In 1999, the association moved from its Manhattan office to the Kentucky Horse Park in Lexington, Kentucky, and in 2001, AHSA changed its name to USA Equestrian (USAE), stating the new name more effectively represented the organization's role in governance of equestrian sport. At that time, the organization had over 80,000 individual members. There were more than 2,700 member competitions, 100 affiliate organizations, and 26 breeds and disciplines were recognized.[citation needed]

International competition[edit]

In 1935, an AHSA committee reported on their investigation of the transfer of control of the United States' membership in the International Equestrian Federation (FEI) membership from the United States Cavalry Association to the AHSA. The transfer of membership took place after the 1936 Summer Olympics, and after that, in the United States, the FEI rules applied only to international military classes. .[citation needed]

Parallel to the AHSA and its successor organizations, the United States Equestrian Team was created in 1950. First called the International Equestrian Competition Corporation, it was “to select, train, equip and finance our nation’s international equestrian representation with special emphasis on the North American fall circuit of international shows and the 1952 Olympic Games.” It continued to be the organization that handled matters related to international equestrian competition until 2003, when it became a foundation that raised money to support American competitors in international equestrian sport.[9]

United States Equestrian Federation[edit]

At the time the Amateur Sports Act of 1978 passed, the AHSA and the United States Equestrian Team (USET) each handled some but not all of the duties of a national governing body (NGB) for equestrian sport. After the 1998 revisions to the act, matters came to a head. In 1999, the United States Olympic Committee (USOC) mandated that there could only be one NGB for equestrian sport and it was to govern both national events as well as American participation at the Olympic and international level. The USOC filed a legal challenge in August 2000. In 2003, a settlement was agreed to by the AHSA and the USET and ratified in 2004, creating one national governing body. The USET as an organization became the United States Equestrian Team Foundation, a philanthropic partner focused on fundraising to support “high-performance programs” and Olympic and Paralympic efforts.[6]

In 2003, USA Equestrian restructured to take on the work previously handled by the United States Equestrian Team (USET) as a national governing body and became the United States Equestrian Federation. The new USEF was incorporated in New York on March 27, 2003.[1]

In 2017, USEF rebranded as US Equestrian.[10] Under then-president and former Lorillard Tobacco Company executive, Murray Kessler, a longtime horse owner and amateur competitor whose daughter had ridden on the 2012 Olympic team. Kessler implemented a new strategic plan for the organization and served until 2020.[11][12] In this time period, USEF outsourced its laboratory services to the University of Kentucky and opened a new headquarters building. Membership, which had been stagnant at about 80,000 members, expanded to allow “fan” members to join. By 2020, membership rose to 87,000 regular members and 100,000 fan members. There were 81,000 horses competing in over 2,300 shows nationwide.[13] In addition, USEF implemented SafeSport protocols and training requirements.[14]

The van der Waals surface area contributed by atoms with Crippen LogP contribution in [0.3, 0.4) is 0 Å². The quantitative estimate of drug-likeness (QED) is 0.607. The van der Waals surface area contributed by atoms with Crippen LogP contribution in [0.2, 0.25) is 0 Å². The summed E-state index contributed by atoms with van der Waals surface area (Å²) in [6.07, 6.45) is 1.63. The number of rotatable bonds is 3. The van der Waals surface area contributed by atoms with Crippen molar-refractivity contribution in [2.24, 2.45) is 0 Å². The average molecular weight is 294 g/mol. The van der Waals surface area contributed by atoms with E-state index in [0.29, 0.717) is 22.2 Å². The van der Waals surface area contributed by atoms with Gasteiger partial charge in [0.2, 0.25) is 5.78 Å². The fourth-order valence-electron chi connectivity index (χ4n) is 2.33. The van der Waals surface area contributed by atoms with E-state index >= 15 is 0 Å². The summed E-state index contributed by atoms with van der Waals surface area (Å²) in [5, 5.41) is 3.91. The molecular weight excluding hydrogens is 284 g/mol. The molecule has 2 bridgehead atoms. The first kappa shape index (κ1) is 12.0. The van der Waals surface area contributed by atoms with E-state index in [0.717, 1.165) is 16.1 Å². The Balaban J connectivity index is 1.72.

The USEF now has two sets of duties. It trains, selects, and funds the United States Equestrian Teams that compete in international competition, and also develops and enforces rules for U.S. competition for various breeds and disciplines. [6][8]


  1. ^ a b "Corporate establishment documents" (PDF). Secretary of State of Kentucky. Retrieved March 13, 2024.
  2. ^ Ryle, Zack (January 25, 2024). "USEF Board of Directors Welcomes New Board Members, Re-elects Tom O'Mara as President". usef.org. Retrieved February 27, 2024.
  3. ^ "Board of Directors". USEF. Retrieved March 12, 2024.
  4. ^ "About Us - Who We Are". usef.org. Retrieved February 27, 2024.
  5. ^ a b c "National Federation - United State of America - (USA)". FEI.org. Retrieved February 27, 2024.
  6. ^ a b c Tevis, Ruby (October 9, 2021). "A History of Equestrian Sport in the U.S. and Getting Equestrian Teams to the Olympics". Sidelines Magazine. Retrieved March 21, 2024.
  7. ^ "Introduction to Breeds and Disciplines". US Equestrian. Retrieved March 21, 2024.
  8. ^ a b "U.S. Equestrian Teams". US Equestrian. Retrieved March 21, 2024.
  9. ^ "Historic Milestones". USET Foundation. Retrieved March 21, 2024.
  10. ^ "USEF Unveils Complete Rebrand, Launches New Member Benefits". US Equestrian. Retrieved March 21, 2024.
  11. ^ "A Statement from USEF President Murray Kessler". US Equestrian. Retrieved March 21, 2024.
  12. ^ "Get To Know New USEF President Murray Kessler - The Chronicle of the Horse". Retrieved March 21, 2024.
  13. ^ "President Murray Kessler Outlines Key Areas of Success and Introduces Goals for the Future at 2020 US Equestrian Annual Meeting". US Equestrian. Retrieved March 21, 2024.
  14. ^ "Letter from US Equestrian President and CEO Regarding Safe Sport". US Equestrian. Retrieved March 21, 2024.